Bahamas’ largest hurricane evacuation
Bahamas Prime Minister Hubert Minnis says his government has ordered a mandatory evacuation of islands in the southern part of the island chain because of Hurricane Irma.
Minnis says the Category 5 storm poses a dire threat to the islands of Mayaguana, Inagua, Crooked Island, Acklins, Long Cay and Ragged Island.
People who live on the islands will be flown Wednesday to Nassau on the island of New Providence. Minnis says it will be the largest hurricane evacuation in the history of the Bahamas.
People who don’t evacuate will be at “great danger” from storm surge caused by what he called a “monster” hurricane. Minnis says emergency personnel may not be available to rescue them when the storm is at its height between Thursday and Friday.
Mandatory evacuation set to start in Florida Keys
Southern Florida’s Monroe County, which includes the Florida Keys, says it is issuing a mandatory evacuation for visitors as a precaution ahead of Hurricane Irma, and an evacuation order for residents will follow.
The visitors’ evacuation is “expected to begin at sunrise on Wednesday,” the county said in a statement.
“We want all visitors in the Keys to leave the Keys,” county spokeswoman Cammy Clark said Tuesday.
A “potentially catastrophic” Hurricane Irma is roaring toward northeastern Caribbean islands as a Category 5 storm, the National Hurricane Center said, threatening to slam into Antigua, the Virgin Islands and Puerto Rico by Wednesday before possibly taking aim at the US mainland.
Irma was churning Tuesday morning in the Atlantic about 225 miles east of Antigua and Barbuda, heading west with maximum sustained winds of 180 mph — well above the 157 mph threshold for a Category 5 — the hurricane center said.
The storm’s forecast track currently has it near or over Antigua and Barbuda, St. Kitts and Nevis, and Anguilla by late Tuesday or early Wednesday, and the British and US Virgin Islands and Puerto Rico on Wednesday afternoon.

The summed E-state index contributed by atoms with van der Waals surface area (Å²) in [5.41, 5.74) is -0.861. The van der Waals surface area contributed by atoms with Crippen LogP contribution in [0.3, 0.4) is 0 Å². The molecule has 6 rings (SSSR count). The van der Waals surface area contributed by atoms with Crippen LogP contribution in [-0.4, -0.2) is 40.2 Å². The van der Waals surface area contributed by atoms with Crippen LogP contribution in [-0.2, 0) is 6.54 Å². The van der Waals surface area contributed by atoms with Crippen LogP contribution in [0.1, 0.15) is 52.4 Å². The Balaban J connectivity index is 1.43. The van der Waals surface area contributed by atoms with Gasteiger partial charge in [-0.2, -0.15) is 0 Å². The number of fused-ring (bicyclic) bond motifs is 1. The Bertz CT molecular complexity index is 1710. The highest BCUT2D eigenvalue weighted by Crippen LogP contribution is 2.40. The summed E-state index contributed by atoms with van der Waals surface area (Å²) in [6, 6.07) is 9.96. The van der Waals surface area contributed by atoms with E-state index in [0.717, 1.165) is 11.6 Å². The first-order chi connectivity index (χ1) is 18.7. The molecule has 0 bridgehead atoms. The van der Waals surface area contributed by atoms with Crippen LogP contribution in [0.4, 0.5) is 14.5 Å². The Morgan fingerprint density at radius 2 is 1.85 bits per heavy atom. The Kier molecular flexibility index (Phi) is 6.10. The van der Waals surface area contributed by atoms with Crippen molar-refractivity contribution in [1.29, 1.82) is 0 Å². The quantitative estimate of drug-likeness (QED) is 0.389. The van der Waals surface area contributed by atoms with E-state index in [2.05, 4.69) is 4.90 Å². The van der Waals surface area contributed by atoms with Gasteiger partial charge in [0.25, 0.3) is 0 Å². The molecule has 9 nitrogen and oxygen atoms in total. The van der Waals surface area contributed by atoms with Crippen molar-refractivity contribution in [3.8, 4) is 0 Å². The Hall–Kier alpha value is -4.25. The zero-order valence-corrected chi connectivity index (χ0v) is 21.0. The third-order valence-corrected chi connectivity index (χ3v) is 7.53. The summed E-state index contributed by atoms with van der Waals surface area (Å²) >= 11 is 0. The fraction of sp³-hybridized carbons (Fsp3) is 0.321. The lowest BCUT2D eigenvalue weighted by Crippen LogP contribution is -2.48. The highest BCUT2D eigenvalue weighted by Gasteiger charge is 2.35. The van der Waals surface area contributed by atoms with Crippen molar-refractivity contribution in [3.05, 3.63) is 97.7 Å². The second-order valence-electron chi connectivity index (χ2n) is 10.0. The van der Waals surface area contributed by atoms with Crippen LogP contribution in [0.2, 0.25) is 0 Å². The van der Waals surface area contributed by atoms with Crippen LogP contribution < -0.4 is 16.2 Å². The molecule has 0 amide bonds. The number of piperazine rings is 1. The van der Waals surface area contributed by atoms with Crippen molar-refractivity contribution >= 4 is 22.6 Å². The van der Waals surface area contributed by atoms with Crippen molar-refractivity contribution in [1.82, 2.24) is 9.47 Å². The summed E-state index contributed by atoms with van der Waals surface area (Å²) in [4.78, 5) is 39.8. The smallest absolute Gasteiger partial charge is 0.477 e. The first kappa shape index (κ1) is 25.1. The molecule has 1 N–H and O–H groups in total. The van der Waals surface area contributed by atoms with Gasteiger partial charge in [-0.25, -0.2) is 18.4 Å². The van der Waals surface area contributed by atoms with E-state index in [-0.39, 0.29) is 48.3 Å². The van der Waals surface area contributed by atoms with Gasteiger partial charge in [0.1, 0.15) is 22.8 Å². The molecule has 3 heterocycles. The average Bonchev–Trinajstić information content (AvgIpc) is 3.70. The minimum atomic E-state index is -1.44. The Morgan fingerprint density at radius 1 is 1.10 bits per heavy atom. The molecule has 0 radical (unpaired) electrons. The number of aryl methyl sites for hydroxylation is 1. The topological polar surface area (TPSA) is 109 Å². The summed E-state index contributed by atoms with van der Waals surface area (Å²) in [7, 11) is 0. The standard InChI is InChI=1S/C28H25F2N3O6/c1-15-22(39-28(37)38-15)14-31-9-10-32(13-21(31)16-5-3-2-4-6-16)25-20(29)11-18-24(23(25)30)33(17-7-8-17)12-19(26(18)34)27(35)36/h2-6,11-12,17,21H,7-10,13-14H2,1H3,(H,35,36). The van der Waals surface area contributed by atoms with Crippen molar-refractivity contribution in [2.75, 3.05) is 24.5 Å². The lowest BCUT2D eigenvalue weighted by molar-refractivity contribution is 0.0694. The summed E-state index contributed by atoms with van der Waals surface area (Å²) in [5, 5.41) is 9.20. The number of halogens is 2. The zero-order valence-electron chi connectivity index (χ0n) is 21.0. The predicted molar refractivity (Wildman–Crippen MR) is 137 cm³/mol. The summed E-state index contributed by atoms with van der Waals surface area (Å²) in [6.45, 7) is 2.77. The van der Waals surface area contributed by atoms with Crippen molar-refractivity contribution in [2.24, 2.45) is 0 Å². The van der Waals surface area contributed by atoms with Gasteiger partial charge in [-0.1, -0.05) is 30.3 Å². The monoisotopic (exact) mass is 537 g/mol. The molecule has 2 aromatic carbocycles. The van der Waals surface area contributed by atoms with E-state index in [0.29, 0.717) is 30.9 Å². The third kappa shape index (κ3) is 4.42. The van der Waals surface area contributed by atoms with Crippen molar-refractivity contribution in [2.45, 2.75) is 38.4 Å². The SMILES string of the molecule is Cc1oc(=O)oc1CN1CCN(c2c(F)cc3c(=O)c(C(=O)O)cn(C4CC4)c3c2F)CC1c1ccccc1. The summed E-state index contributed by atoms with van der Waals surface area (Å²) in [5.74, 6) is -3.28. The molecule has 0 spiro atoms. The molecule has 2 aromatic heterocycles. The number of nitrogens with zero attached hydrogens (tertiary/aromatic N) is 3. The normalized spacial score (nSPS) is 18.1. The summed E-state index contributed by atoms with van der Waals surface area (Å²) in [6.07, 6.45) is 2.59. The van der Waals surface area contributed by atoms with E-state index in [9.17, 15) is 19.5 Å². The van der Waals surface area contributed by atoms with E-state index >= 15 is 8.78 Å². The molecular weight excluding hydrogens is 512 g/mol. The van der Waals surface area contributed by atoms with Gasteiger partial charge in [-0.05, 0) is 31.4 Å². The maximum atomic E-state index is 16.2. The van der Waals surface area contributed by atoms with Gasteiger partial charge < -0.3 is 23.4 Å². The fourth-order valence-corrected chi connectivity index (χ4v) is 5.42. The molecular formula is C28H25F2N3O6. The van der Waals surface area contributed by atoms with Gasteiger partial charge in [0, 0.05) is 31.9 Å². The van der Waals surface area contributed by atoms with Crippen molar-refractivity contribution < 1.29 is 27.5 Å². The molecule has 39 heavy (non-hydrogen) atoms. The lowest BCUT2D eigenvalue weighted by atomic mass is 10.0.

Preparations to protect life and property in those areas “should be rushed to completion,” the hurricane center said in an 11 a.m. ET advisory.
“We could see storm surges of 7 to 11 feet — that’s certainly life-threatening — and very, very heavy flooding rainfall” in the far northeastern Caribbean islands as well winds that could cause catastrophic damage near the eye wall, the hurricane center’s Michael Brennan said.
Computer models show the system eventually heading near the Dominican Republic, Haiti and Cuba on Friday into Saturday, and possibly turning north toward Florida by the weekend.
While Irma’s exact path is uncertain, Florida — where storm-wary shoppers were standing in long lines outside some stores Tuesday — is bracing for the storm.
After declaring a state of emergency across Florida, Gov. Rick Scott said President Donald Trump had “offered the full resources of the federal government as Floridians prepare for Hurricane Irma.”
Scott also ordered 7,000 National Guard troops to report for duty by Friday morning. Of those, 100 were activated Tuesday to begin helping with preparations, he said.
“We do not know the exact path of this storm, but weather can change in an instant and while we hope for the best, we must prepare for the worst,” Scott said in a statement.
Florida: Stocking up on food, money
In Florida, people were standing in lines at stores to buy water and other goods Tuesday, though landfall there was uncertain.
In Miami, supermarkets are already selling out on water and nonperishable food. People are trying to beat the rush in case Irma makes landfall.
“I’ve been through hurricanes and they’re like ‘Oh it’s going to hit right here’ and then it hits 30, 40 miles up the coast and it kind of changes the way everything goes so better safe than sorry,” Greg Andrews told CNN affiliate WPLG.
Alex Batista of Miami told CNN that “the banks are full of people getting money.”
And in Clearwater, along Florida’s Gulf Coast, a Publix store still was selling six-packs of water but had run out of larger cases, Carrie Hart said. Hart told CNN that workers there were trying to calm shoppers.
On Twitter, she described a “mad run” on the remaining six-packs.
“@publix is out of cases. Expecting more tonight. Store 1300. They are doing their best people. Calm down,” she tweeted.
Irma could head to Florida by the weekend, Myers said Tuesday.
“Just tremendous damage if we get this storm, this big, over parts of Florida,” Myers said.
Why Irma could be especially intense
Irma is a classic “Cape Verde hurricane,” meaning it formed in the far eastern Atlantic, near the Cape Verde Islands (now known as the Cabo Verde Islands), before tracking all the way across the Atlantic, CNN meteorologist Brandon Miller said.
And Cape Verde storms frequently become some of the largest and most intense hurricanes. Examples include Hurricane Hugo, Hurricane Floyd and Hurricane Ivan.